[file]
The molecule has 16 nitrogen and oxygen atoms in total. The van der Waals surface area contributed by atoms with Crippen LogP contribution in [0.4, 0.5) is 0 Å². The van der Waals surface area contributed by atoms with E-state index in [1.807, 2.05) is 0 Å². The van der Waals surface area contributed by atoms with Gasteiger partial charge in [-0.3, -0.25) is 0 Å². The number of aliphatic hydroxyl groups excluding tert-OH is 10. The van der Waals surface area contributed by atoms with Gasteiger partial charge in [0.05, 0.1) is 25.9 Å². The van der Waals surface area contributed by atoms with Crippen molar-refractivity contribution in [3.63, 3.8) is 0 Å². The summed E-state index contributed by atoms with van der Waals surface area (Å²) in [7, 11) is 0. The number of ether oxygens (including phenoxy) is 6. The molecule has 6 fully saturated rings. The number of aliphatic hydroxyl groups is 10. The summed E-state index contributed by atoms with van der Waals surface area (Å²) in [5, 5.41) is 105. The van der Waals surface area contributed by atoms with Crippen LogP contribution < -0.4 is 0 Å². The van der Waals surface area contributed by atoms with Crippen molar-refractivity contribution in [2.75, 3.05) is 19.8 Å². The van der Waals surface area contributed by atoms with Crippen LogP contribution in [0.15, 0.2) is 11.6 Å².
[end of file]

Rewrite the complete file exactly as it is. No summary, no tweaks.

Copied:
The molecule has 16 nitrogen and oxygen atoms in total. The van der Waals surface area contributed by atoms with Crippen LogP contribution in [0.4, 0.5) is 0 Å². The van der Waals surface area contributed by atoms with E-state index in [1.807, 2.05) is 0 Å². The van der Waals surface area contributed by atoms with Gasteiger partial charge in [-0.3, -0.25) is 0 Å². The number of aliphatic hydroxyl groups excluding tert-OH is 10. The van der Waals surface area contributed by atoms with Gasteiger partial charge in [0.05, 0.1) is 25.9 Å². The van der Waals surface area contributed by atoms with Crippen molar-refractivity contribution in [3.63, 3.8) is 0 Å². The summed E-state index contributed by atoms with van der Waals surface area (Å²) in [7, 11) is 0. The number of ether oxygens (including phenoxy) is 6. The molecule has 6 fully saturated rings. The number of aliphatic hydroxyl groups is 10. The summed E-state index contributed by atoms with van der Waals surface area (Å²) in [5, 5.41) is 105. The van der Waals surface area contributed by atoms with Crippen LogP contribution < -0.4 is 0 Å². The van der Waals surface area contributed by atoms with Crippen molar-refractivity contribution in [2.75, 3.05) is 19.8 Å². The van der Waals surface area contributed by atoms with Crippen LogP contribution in [0.15, 0.2) is 11.6 Å².